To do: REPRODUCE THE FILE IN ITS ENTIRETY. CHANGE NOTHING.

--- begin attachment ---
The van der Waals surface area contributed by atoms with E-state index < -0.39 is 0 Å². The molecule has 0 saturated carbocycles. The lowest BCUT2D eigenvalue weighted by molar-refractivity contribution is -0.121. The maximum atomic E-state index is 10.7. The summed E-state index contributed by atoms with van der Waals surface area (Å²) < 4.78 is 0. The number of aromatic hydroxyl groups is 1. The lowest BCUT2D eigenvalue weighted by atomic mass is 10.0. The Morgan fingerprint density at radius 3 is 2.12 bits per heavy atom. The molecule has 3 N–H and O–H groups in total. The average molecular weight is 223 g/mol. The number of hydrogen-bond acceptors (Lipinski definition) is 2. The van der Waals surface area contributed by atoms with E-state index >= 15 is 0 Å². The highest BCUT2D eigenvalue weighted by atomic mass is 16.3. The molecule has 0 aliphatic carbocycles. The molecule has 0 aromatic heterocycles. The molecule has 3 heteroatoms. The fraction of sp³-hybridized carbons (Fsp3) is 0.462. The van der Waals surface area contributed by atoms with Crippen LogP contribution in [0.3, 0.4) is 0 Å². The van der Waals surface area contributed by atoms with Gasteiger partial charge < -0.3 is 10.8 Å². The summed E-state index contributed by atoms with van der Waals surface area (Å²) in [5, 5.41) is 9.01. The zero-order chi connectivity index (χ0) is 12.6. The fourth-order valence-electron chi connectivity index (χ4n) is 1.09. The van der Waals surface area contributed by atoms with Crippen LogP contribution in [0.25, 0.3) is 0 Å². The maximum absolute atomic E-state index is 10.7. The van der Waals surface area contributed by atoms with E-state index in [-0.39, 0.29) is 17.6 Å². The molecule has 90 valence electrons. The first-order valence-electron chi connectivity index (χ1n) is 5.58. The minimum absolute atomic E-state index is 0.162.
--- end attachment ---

The van der Waals surface area contributed by atoms with E-state index < -0.39 is 0 Å². The molecule has 0 saturated carbocycles. The lowest BCUT2D eigenvalue weighted by molar-refractivity contribution is -0.121. The maximum atomic E-state index is 10.7. The summed E-state index contributed by atoms with van der Waals surface area (Å²) < 4.78 is 0. The number of aromatic hydroxyl groups is 1. The lowest BCUT2D eigenvalue weighted by atomic mass is 10.0. The Morgan fingerprint density at radius 3 is 2.12 bits per heavy atom. The molecule has 3 N–H and O–H groups in total. The average molecular weight is 223 g/mol. The number of hydrogen-bond acceptors (Lipinski definition) is 2. The van der Waals surface area contributed by atoms with E-state index >= 15 is 0 Å². The highest BCUT2D eigenvalue weighted by atomic mass is 16.3. The molecule has 0 aliphatic carbocycles. The molecule has 0 aromatic heterocycles. The molecule has 3 heteroatoms. The fraction of sp³-hybridized carbons (Fsp3) is 0.462. The van der Waals surface area contributed by atoms with Crippen LogP contribution in [0.3, 0.4) is 0 Å². The van der Waals surface area contributed by atoms with Gasteiger partial charge < -0.3 is 10.8 Å². The summed E-state index contributed by atoms with van der Waals surface area (Å²) in [5, 5.41) is 9.01. The zero-order chi connectivity index (χ0) is 12.6. The fourth-order valence-electron chi connectivity index (χ4n) is 1.09. The van der Waals surface area contributed by atoms with Crippen LogP contribution in [0.25, 0.3) is 0 Å². The maximum absolute atomic E-state index is 10.7. The van der Waals surface area contributed by atoms with E-state index in [-0.39, 0.29) is 17.6 Å². The molecule has 90 valence electrons. The first-order valence-electron chi connectivity index (χ1n) is 5.58. The minimum absolute atomic E-state index is 0.162.